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New Survey Reveals an Overwhelming Majority of Nutrition Professionals Do Not Use the Glycemic Index

May 20, 2020

Dietitians and diabetes educators believe this arbitrary ranking does not help achieve health goals

Results of a national survey of 768 nutrition professionals (97 percent of respondents were registered dietitians) unveiled at the 2020 Today’s Dietitian Spring (Virtual) Symposium, found that nearly three-quarters (73 percent) do not use the Glycemic Index (GI) when counseling their patients and clients. Among those who do use it, 70 percent do so infrequently. The survey sheds light onto the concern nutrition professionals have about using the GI to guide the food choices and care of patients and clients: three out of five believe the GI is stopping people from eating perfectly healthy foods.

A new survey fielded by Today’s Dietitian and sponsored by Potatoes USA indicates that an overwhelming majority of nutrition professionals do not use the Glycemic Index (GI), and believe that eliminating high-GI foods from the diet and allowing only low-GI foods can cause people to exclude perfectly healthy foods – like potatoes.

“The Glycemic Index is a ranking of carbohydrate in food according to how they affect blood glucose levels, and that’s not useful information for helping people plan meals and snacks that meet their individual needs,” explains Constance Brown-Riggs, MSEd, RD, CDE, CDN, who worked with Potatoes USA to design and interpret the survey and is also on the advisory board of Today’s Dietitian. “The body of scientific research supports that GI is a poor marker of overall health outcomes. I don’t use it with any of my patients, whether I am working with them on weight management or diabetes management.”

Regarding the management of diabetes, while Certified Diabetes Educators (17 percent of survey respondents) were more likely than all respondents to report using the GI, they do so to give patients a general concept of fast- and slow-acting carbohydrates and to help them prioritize foods higher in fiber– as  many low-GI foods are higher in fiber – rather than being concerned about the GI of a food itself.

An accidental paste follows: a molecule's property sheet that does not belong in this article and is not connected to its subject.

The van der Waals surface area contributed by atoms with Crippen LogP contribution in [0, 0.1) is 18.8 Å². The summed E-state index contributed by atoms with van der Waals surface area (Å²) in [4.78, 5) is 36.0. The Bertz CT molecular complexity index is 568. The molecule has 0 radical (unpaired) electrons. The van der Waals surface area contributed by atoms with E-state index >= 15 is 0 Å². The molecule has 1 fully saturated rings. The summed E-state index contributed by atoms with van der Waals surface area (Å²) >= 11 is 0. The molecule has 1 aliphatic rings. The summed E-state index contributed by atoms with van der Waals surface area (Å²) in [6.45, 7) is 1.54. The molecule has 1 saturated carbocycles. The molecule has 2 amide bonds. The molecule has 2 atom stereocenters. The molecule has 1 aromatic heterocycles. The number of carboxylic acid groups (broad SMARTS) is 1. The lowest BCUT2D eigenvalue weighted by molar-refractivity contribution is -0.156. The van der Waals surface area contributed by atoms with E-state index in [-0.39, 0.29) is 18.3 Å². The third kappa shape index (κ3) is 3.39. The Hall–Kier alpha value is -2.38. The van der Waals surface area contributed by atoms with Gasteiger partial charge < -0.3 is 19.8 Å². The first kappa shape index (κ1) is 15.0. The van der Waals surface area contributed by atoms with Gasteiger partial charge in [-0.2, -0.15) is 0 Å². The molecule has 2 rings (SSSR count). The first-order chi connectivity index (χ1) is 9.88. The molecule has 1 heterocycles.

Additional survey findings indicate:

  • Nutrition professionals surveyed believe that the GI leads to misinformation about the healthfulness of fruits and vegetables (69 percent and 37 percent respectively)
    • With only 1 in 10 Americans meeting recommendations for fruit and vegetable intake according to the CDC, confusion around the healthfulness in the context of GI may be another barrier to adequate consumption.
  • GI is not considered valuable for weight management
    • Among the 27 percent of nutrition professionals surveyed whose main practice area is weight management, only 3 percent reported that the GI is very valuable for weight management; more than one third (35 percent) reported it is not valuable at all.
  • GI is not part of professionals’ nutritional guidelines or standards to guide the food and/or meal selection of their patients
    • The overwhelming majority (83 percent) of all respondents reported that the GI is not part of the nutritional guidelines or standards at their place of professional practice.
  • 86 percent of all nutrition professionals surveyed report they do not use the glycemic load with patients and clients
    • The Glycemic Load (GL) is a ranking system for carbohydrate-rich food that measures the amount of carbohydrates in a serving of food and is sometimes referred to as a better indicator than GI of how a carbohydrate food will affect blood sugar, because it is thought to combine both the quantity and quality of a carbohydrate-containing food. An even greater percentage of nutrition professionals reported not using the GL than the GI.

Even nutrition professionals surveyed who do use the GI with their patients or clients do not rule out high GI foods. In fact, four out of five (82 percent) believe the GI of potatoes is highly variable and depends on a number of factors, processing, temperature the potato is served (e.g. cold), preparation and cooking method, and potato type.

“Everyone can – and should – enjoy all foods within a healthy diet and not be concerned with the arbitrary Glycemic Index ranking,” says Browns-Riggs. “I advise my patients to focus on the overall nutritional qualities of the food as they build their meals and snacks. Potatoes, for example, are a nutrient-dense vegetable and high-quality complex carbohydrate that provides 26 grams of carbs, 3 grams of plant-based protein, 27 mg vitamin C and under-consumed nutrients like potassium (620 mg) and fiber (2 g) per 5.3 oz. skin-on serving. Baked, mashed and roasted, potatoes make a great addition to a healthy, balanced plate.” 

For full survey results visit For more information on potato nutrition, visit  

Survey Methodology
The survey was sponsored by Potatoes USA and distributed by Today’s Dietitian, the nation’s only independent media brand specifically for registered dietitians and nutrition professionals, to 35,000 subscribers via eblast. 768 nutrition professionals within the United States that actively work with patients and clients completed the survey from March 25 – April 7, 2020 (There was a margin of error +/-4% at 95% confidence). Among the respondents, 97% are Registered Dietitians (RD)/Registered Dietitian Nutritionists (RDN) and 17% are Certified Diabetes Educators (CDE)/Certified Diabetes Care and Education Specialists (CDCES).

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